Schering pushing hard to diversify
Drugmaker has caught the attention of analysts and investors for its hot anti-cholesterol drug Vytorin. Now it must prove its fate doesn't rest on one drug.
NEW YORK (CNNMoney.com) -- Drugmaker Schering-Plough is a favorite of analysts and investors these days. It's no wonder: The company's flagship product, the cholesterol-fighting Vytorin, is breaking sales records and faces relatively little risk from cheaper generic versions from rivals.
But the company still has to prove it's not a one-trick pony.
Schering, based in Kenilworth, N.J., is working on a deal that could help it to do just that - a $14.4 billion acquisition of Organon BioSciences. The deal is expected to close before the end of the year.
The acquistion of Organon - a Dutch company developing lines of drugs not in Schering's pipeline - is "about becoming a company with greater balance in our business and an exciting and productive pipeline," Schering-Plough CEO Fred Hassan said in the company's most recent earnings announcement.
To be sure, Vytorin is the main driver for Schering's earnings. Sales for Vytorin, a combination that contains cholesterol drugs from Schering and Merck, totaled $2.4 billion in the first half of 2007. That revenue is split between the two companies.
"(The) fate of Schering-Plough mirrors the fate of Zetia/Vytorin," analyst Jon LeCroy of Natixis Bleichroeder. LeCroy projects that sales for those drugs will reach $7.6 billion by 2011 and that any problems with the Vytorin would seriously rock the boat.
Investors, for their part, don't seem to be overly worried, having driven the stock up by 34 percent this year. This dwarfs the gains made by some other top-performing members of Big Pharma, like Merck & Co. Inc. (Charts, Fortune 500), which increased 19 percent this year, and Bristol-Myers Squibb (Charts, Fortune 500) with its year-to-date gain of 10 percent.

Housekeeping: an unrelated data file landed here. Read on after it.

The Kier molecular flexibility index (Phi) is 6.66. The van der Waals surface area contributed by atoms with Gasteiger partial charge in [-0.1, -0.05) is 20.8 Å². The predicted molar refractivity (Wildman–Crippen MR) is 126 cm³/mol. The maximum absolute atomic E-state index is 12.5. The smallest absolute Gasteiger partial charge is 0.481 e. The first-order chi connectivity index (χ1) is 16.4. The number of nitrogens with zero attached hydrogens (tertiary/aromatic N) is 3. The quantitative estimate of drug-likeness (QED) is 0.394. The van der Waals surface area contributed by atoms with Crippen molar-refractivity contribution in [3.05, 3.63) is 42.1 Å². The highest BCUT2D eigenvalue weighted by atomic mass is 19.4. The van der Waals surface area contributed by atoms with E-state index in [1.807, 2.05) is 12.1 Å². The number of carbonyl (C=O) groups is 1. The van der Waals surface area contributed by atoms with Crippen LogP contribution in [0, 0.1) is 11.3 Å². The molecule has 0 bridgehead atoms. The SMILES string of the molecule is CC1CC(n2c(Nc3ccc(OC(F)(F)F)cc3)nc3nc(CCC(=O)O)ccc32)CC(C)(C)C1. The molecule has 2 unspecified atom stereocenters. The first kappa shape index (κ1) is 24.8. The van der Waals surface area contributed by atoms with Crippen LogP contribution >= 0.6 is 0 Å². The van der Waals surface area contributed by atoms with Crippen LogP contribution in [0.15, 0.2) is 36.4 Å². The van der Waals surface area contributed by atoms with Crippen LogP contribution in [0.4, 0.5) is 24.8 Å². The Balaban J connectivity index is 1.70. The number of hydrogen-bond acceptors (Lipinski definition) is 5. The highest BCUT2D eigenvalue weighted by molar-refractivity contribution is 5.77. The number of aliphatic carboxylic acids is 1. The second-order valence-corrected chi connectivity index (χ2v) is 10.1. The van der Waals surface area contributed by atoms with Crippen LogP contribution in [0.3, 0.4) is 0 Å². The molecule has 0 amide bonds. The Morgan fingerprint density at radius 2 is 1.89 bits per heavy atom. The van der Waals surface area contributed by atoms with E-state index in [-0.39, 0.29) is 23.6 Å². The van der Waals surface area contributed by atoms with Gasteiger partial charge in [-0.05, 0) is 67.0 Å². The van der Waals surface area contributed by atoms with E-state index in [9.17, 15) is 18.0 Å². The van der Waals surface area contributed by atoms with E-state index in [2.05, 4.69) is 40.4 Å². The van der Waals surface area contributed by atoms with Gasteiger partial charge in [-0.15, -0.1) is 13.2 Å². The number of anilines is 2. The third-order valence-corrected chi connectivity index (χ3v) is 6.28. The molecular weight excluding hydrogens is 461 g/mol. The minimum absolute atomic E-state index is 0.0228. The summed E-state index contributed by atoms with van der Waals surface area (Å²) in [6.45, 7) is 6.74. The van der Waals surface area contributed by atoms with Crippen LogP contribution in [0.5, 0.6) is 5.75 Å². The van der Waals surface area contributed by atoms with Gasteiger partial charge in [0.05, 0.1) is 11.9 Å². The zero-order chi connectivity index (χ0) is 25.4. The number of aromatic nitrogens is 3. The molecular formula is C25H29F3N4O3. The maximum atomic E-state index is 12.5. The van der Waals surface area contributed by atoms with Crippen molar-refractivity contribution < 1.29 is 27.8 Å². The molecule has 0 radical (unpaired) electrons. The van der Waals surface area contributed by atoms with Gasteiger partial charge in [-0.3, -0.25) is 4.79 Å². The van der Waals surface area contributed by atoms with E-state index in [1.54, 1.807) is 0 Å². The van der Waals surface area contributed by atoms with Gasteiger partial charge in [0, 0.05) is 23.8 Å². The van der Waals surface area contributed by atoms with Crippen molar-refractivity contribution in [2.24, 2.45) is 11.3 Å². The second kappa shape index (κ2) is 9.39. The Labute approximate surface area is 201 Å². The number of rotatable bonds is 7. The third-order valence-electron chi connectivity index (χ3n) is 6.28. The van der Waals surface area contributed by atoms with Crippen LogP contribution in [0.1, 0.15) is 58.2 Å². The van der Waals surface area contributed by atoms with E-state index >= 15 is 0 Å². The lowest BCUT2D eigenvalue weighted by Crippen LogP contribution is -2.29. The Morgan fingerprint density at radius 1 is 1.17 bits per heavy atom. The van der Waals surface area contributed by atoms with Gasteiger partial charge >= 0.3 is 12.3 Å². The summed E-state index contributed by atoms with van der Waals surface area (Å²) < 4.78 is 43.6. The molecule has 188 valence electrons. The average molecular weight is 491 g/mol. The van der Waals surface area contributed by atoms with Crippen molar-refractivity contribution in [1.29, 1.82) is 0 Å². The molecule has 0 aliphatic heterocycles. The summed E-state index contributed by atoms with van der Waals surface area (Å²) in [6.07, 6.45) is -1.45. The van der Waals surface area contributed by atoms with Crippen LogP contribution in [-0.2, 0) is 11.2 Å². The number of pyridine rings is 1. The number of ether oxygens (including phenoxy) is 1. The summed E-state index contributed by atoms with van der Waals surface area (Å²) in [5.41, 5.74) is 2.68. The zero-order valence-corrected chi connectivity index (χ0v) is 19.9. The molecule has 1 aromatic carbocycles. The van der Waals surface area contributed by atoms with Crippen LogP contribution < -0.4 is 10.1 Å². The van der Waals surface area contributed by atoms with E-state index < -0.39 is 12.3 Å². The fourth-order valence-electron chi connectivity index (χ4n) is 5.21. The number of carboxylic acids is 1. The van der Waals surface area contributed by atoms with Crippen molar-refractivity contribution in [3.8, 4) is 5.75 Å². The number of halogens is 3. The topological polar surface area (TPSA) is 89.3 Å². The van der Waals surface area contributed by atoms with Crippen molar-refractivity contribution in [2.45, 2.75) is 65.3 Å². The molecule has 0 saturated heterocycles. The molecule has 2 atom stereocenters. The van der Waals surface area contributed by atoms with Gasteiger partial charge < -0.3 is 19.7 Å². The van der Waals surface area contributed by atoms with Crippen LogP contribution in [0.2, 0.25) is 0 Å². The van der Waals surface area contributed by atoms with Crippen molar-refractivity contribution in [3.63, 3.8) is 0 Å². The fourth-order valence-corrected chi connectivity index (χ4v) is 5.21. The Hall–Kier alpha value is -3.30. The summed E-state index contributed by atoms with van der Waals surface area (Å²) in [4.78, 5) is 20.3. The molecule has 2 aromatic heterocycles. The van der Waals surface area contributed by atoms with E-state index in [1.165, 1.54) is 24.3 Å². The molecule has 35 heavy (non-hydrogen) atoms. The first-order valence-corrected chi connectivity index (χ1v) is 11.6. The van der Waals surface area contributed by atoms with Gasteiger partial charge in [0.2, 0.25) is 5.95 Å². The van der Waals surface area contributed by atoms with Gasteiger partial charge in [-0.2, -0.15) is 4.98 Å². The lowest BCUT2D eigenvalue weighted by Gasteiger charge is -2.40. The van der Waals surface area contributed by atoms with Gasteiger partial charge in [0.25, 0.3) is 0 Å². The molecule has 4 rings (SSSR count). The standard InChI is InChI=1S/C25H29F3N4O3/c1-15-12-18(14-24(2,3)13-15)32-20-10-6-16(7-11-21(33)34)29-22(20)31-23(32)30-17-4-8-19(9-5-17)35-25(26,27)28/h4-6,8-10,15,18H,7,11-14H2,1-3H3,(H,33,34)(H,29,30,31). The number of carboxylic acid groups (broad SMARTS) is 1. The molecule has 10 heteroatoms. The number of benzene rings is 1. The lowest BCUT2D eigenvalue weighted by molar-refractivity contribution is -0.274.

Schering has a lot going for it. The company has "the fastest growth in the drug industry, with the least patent exposure in the industry," said LeCroy. LeCroy also wrote, in a published note, that "Schering is the only U.S. pharmaceutical company that can replace its patent losses solely with new products by 2011."
The company's drugs with patents expiring soonest - the antihistamine Clarinex, with $818 million in 2007 estimated sales, and Caelyx chemotherapy, with $306 million in estimated 2009 sales - could easily be eclipsed by the potential drugs in its pipeline.
LeCroy said that annual sales for the company's thrombin receptor antagonist, a heart disease treatment also known as TRA, could reach $550 million by 2011, peaking at $2 billion by 2015. He said that Schering's experimental HIV drug could reach $325 million in annual sales by 2011, and its potential treatment for Hepatitis C could total $600 million that year. These potential products are already in Schering's pipeline and not dependant on the Organon deal going through.
But Schering had better be ready to play in a competitive market, said James McDean of Atlantic Equities. The most promising experimental drug in Schering's pipeline - the thrombin receptor antagonist - faces potential competition from the experimental drugs rivaroxaban from Johnson & Johnson (Charts, Fortune 500) and Bayer, and apixaban from Pfizer Inc. (Charts, Fortune 500) and Bristol-Myers Squibb (Charts, Fortune 500).
Securing Organon could help Schering safeguard its future. LeCroy of Natixis Bleichroeder said that Organon's pipeline has late-stage experimental drugs including an anesthetic, a contraceptive, and a treatment for schizophrenia.
"The acquisition of Organon reduced the reliance on Vytorin," said McDean. "Organon brought them to the party."
The analysts interviewed for this story do not own Schering stock.